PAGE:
“Leave a legacy, not a mess”: The costs of not preparing your Advance Care Plan

Personal Stories | April 29, 2019 | Connie Jorsvik

Home / Personal Stories / “Leave a legacy, not a mess”: The costs of not preparing your Advance Care Plan

In this blog post, British Columbia’s Connie Jorsvik — a former registered nurse and current independent healthcare navigator and patient advocate — shares her thoughts on the financial and emotional costs of not preparing your Advance Care Plan. She also provides tips on how you can take care of yourself and your family.

Completing your Advance Care Plan (ACP) is critical. Without preparation, people often experience shock very quickly. People are shocked if they or a loved one are diagnosed with a serious illness. In many cases, there is shock that the healthcare system isn’t completely free. People often feel like they are getting the wrong information — that it can’t possibly cost $12,000 per month, per person, to be in private long-term care, or that $5,000 a month can’t be the correct price for a certain medication. Even parking costs can be considerable when a loved one is going to require a lot of days at a hospital. It’s important to plan because anything but the most basic services are not covered by our healthcare system, and you want to protect yourself and your family.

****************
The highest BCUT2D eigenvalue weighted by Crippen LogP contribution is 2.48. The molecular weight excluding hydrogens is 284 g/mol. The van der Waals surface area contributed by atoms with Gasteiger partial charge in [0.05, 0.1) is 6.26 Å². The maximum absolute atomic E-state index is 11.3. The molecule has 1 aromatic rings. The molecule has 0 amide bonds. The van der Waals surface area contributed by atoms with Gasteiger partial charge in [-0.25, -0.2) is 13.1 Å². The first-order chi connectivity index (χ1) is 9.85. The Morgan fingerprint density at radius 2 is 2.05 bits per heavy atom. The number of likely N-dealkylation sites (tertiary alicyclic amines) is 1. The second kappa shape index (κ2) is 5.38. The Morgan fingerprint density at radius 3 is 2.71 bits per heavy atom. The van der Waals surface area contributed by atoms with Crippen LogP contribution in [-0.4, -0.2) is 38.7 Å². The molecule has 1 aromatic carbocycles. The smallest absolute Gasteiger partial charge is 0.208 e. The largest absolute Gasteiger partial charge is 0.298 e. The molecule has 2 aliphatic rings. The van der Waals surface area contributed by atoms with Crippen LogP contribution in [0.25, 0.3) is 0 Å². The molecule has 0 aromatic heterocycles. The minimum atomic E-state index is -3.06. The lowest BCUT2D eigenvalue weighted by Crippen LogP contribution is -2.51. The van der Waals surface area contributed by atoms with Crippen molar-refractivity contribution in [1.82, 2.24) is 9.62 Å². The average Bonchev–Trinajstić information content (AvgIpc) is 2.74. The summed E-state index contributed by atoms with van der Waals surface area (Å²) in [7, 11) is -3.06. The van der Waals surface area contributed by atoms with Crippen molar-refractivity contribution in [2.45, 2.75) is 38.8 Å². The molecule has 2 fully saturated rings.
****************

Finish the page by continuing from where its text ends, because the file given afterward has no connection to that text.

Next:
Government-provided care is extremely limited — the amount of money given to residential care facilities and all home care agencies is simply not enough. Without planning, you likely won’t be able to afford the services you will most likely want to have, such as additional home care, or privacy in a hospital or residential care centre. If you can’t afford the care you want, often a family caregiver ends up needing to step in.